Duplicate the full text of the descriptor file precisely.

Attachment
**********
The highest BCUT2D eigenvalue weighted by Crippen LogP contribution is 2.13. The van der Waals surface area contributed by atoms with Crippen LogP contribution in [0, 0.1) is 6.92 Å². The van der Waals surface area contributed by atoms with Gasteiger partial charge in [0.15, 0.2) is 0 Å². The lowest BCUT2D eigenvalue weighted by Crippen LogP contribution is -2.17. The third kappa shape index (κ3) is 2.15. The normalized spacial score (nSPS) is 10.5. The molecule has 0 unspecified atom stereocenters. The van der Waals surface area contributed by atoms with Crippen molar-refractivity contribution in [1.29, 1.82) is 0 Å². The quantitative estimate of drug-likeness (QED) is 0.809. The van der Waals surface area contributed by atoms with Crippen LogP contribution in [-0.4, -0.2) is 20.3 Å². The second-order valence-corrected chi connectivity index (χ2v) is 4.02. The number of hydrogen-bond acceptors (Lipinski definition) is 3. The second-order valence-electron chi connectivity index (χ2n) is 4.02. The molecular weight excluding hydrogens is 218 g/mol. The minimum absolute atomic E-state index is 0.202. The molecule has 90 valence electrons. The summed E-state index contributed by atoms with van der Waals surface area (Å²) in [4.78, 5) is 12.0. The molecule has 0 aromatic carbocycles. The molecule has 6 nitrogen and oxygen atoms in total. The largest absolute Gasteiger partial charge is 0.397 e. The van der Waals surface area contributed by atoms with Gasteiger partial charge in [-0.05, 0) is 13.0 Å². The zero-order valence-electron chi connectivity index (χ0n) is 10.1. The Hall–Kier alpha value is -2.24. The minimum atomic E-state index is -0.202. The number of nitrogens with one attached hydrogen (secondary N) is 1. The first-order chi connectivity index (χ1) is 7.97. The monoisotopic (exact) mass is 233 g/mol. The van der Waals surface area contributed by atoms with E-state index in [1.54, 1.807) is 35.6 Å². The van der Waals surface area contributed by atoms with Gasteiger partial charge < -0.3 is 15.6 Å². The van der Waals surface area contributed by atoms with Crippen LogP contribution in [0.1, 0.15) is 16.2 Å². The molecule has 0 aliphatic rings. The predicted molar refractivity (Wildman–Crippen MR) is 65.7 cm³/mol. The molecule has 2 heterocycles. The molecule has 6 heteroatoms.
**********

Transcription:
The highest BCUT2D eigenvalue weighted by Crippen LogP contribution is 2.13. The van der Waals surface area contributed by atoms with Crippen LogP contribution in [0, 0.1) is 6.92 Å². The van der Waals surface area contributed by atoms with Gasteiger partial charge in [0.15, 0.2) is 0 Å². The lowest BCUT2D eigenvalue weighted by Crippen LogP contribution is -2.17. The third kappa shape index (κ3) is 2.15. The normalized spacial score (nSPS) is 10.5. The molecule has 0 unspecified atom stereocenters. The van der Waals surface area contributed by atoms with Crippen molar-refractivity contribution in [1.29, 1.82) is 0 Å². The quantitative estimate of drug-likeness (QED) is 0.809. The van der Waals surface area contributed by atoms with Crippen LogP contribution in [-0.4, -0.2) is 20.3 Å². The second-order valence-corrected chi connectivity index (χ2v) is 4.02. The number of hydrogen-bond acceptors (Lipinski definition) is 3. The second-order valence-electron chi connectivity index (χ2n) is 4.02. The molecular weight excluding hydrogens is 218 g/mol. The minimum absolute atomic E-state index is 0.202. The molecule has 90 valence electrons. The summed E-state index contributed by atoms with van der Waals surface area (Å²) in [4.78, 5) is 12.0. The molecule has 0 aromatic carbocycles. The molecule has 6 nitrogen and oxygen atoms in total. The largest absolute Gasteiger partial charge is 0.397 e. The van der Waals surface area contributed by atoms with Gasteiger partial charge in [-0.05, 0) is 13.0 Å². The zero-order valence-electron chi connectivity index (χ0n) is 10.1. The Hall–Kier alpha value is -2.24. The minimum atomic E-state index is -0.202. The number of nitrogens with one attached hydrogen (secondary N) is 1. The first-order chi connectivity index (χ1) is 7.97. The monoisotopic (exact) mass is 233 g/mol. The van der Waals surface area contributed by atoms with E-state index in [1.54, 1.807) is 35.6 Å². The van der Waals surface area contributed by atoms with Gasteiger partial charge < -0.3 is 15.6 Å². The van der Waals surface area contributed by atoms with Crippen LogP contribution in [0.1, 0.15) is 16.2 Å². The molecule has 0 aliphatic rings. The predicted molar refractivity (Wildman–Crippen MR) is 65.7 cm³/mol. The molecule has 2 heterocycles. The molecule has 6 heteroatoms.